Why Brevity is a Copywriter’s BFF

When it comes to copywriting, less is more. Here are some tips to keep your copy short and sweet.

tiles spelling friends
Source: Hannah Rodrigo, via Unsplash

A dinner event speaker steps up to the microphone and starts with “I’ll keep this brief,” and the room exhales with relief.  Knowing she stood between attendees and their prime rib or chicken florentine, the speaker wisely edited herself, hastening the click-clack of cutlery, chatter and bonhomie.

Such is the magic of brevity in speech and, of course, in writing. From Shake­speare’s famous line in Hamlet, “Brevity is the soul of wit” to the singular pleasantry of the “Yo” app, copywriters are on an endless hunt for the brief and beautiful.

Just don’t go too far. There’s no need to resort to “The Emoji Movie,” in which the teen protagonist decides “Words aren’t cool” and texts his crush a single emoji.

Words are cool. Just follow these tips.

Don’t double (or triple) dip

Why let extra words weigh down your prose?  Consider a piece of financial copywriting that aims to tell a client that the plan you develop will be personalized. “Bespoke, financial plans tailored just for you,” the website copy boasts. Do you see the problem? “Bespoke” is just a fancy word for tailored, and “just for you” is just as redundant. The writer not only double-dipped (a classic Seinfeld sin), but triple-dipped, using words that meant the same thing multiple times. “So what?” you might say, as rebellious as Pink, as hip as Miles Davis, who asked that question even earlier. Here’s what:  A fat check for your financial services will not be forthcoming because your writing is redundant, and it makes your business seem as if it is run by amateurs. Simplify, always.

Clean your word house of clutter

A surprising number of tips from Japanese cleaning guru Marie Kondo  apply to writing, such as throwing out everything that is not precious to you. In her bestselling book, “The life-changing magic of tidying up,” Kondo suggests readers “take each item in one’s hand and ask: ‘Does this spark joy?’ if it does, keep it. If not, dispose of it.” So much of writing entails rewriting, examining each word skeptically as if it were a foreign object. Now, some words, like the articles “a” or “the,” are grammatical workhorses that may not make your heart flutter but must stay or your sentences will crumble into nonsense. But consider the rest. Do you love the way each verb, adjective, and noun expresses your message? Do you need them all? Eliminate unnecessary words, then stand back and enjoy prose that is as spotless as a freshly scrubbed floor.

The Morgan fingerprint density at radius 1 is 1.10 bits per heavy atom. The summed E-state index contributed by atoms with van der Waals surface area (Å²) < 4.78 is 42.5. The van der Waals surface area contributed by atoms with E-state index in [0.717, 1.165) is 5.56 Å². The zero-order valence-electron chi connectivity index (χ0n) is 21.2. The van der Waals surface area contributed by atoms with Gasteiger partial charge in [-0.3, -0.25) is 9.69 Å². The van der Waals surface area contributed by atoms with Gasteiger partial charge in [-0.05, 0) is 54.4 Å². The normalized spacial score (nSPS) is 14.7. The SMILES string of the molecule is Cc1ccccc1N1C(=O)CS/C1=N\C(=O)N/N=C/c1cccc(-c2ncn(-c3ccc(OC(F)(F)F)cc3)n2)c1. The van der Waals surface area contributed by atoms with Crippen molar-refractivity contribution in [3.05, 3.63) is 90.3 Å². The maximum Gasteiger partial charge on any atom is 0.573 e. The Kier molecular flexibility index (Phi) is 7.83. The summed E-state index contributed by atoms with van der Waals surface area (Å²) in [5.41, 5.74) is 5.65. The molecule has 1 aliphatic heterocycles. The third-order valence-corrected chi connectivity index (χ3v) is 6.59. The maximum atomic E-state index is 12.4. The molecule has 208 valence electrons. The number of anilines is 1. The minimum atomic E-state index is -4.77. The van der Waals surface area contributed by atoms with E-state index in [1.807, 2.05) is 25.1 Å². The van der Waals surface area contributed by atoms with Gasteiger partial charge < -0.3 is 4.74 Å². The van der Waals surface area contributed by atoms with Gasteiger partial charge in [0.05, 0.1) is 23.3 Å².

Learn to love links and verticals

Readers love shorthand. Even our text message acronyms have gone international. Instead of LOL, the French use MDR, “mort de rire,” which means, roughly, dying of laughter.  Now we’re not saying you should scatter acronyms throughout your copywriting. In fact, it’s usually a bad idea unless you’re sure your audience knows exactly what they mean. Consider a business’s homepage, for example.  As an agency that provides website copywriting services, we believe a homepage should express who you are very clearly, and in short order. It should state what you do in lucid but tantalizing terms that make a potential client thirst for more. Don’t overdo it on that main page. Use web links and simply-named verticals that put key information a click away. Use an FAQ page to avoid answering dull but frequently asked questions upfront.

Avoid the abstraction trap

Abstract words are the hallmarks of bloated writing. They are the puffed-up perpetrators of many a writing crime, hijacking precious space, yet adding nothing. A restaurant boasts that its “menu fluctuates on a daily basis” could have said “menu changes daily.” A winery that coaxes tourists to “experience our breathtaking views” could have ditched the first two words. Imagine if you were to walk into that winery and elbow past someone saying that you’d like to “experience the view.” You’ll sound like a pompous ass and you’ll get a well-deserved eye roll. The same is true of writing. Words such as experience, institution, situation, problem, nature, and question are just surplus words tacked on to other words but with no real function. In those cases, we have to agree with The Emoji Movie.  That’s not cool.

Need copywriting that is sharp, snappy and inspires action? Get in touch with MarketSmiths.

Teresa Novellino

Teresa Novellino

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